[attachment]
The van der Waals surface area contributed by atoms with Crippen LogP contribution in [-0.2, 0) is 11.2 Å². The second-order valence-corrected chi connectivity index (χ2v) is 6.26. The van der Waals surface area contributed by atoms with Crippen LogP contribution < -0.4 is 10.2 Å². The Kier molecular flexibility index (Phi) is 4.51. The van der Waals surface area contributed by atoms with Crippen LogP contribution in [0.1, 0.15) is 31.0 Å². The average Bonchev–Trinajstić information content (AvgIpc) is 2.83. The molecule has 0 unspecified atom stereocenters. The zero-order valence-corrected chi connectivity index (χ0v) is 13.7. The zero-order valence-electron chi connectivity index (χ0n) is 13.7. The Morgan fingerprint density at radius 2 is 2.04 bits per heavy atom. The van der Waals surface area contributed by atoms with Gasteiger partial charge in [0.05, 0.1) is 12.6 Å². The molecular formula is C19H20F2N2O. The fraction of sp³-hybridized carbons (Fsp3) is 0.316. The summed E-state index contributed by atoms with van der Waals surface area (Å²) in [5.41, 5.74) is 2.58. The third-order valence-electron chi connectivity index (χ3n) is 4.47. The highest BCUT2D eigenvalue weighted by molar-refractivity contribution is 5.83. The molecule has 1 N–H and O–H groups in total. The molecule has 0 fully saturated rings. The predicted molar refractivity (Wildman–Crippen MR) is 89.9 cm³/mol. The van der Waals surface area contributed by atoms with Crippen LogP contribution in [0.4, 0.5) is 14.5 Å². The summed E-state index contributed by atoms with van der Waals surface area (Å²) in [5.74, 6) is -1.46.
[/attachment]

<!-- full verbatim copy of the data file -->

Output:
The van der Waals surface area contributed by atoms with Crippen LogP contribution in [-0.2, 0) is 11.2 Å². The second-order valence-corrected chi connectivity index (χ2v) is 6.26. The van der Waals surface area contributed by atoms with Crippen LogP contribution < -0.4 is 10.2 Å². The Kier molecular flexibility index (Phi) is 4.51. The van der Waals surface area contributed by atoms with Crippen LogP contribution in [0.1, 0.15) is 31.0 Å². The average Bonchev–Trinajstić information content (AvgIpc) is 2.83. The molecule has 0 unspecified atom stereocenters. The zero-order valence-corrected chi connectivity index (χ0v) is 13.7. The zero-order valence-electron chi connectivity index (χ0n) is 13.7. The Morgan fingerprint density at radius 2 is 2.04 bits per heavy atom. The van der Waals surface area contributed by atoms with Gasteiger partial charge in [0.05, 0.1) is 12.6 Å². The molecular formula is C19H20F2N2O. The fraction of sp³-hybridized carbons (Fsp3) is 0.316. The summed E-state index contributed by atoms with van der Waals surface area (Å²) in [5.41, 5.74) is 2.58. The third-order valence-electron chi connectivity index (χ3n) is 4.47. The highest BCUT2D eigenvalue weighted by molar-refractivity contribution is 5.83. The molecule has 1 N–H and O–H groups in total. The molecule has 0 fully saturated rings. The predicted molar refractivity (Wildman–Crippen MR) is 89.9 cm³/mol. The van der Waals surface area contributed by atoms with Crippen LogP contribution in [0.4, 0.5) is 14.5 Å². The summed E-state index contributed by atoms with van der Waals surface area (Å²) in [5.74, 6) is -1.46.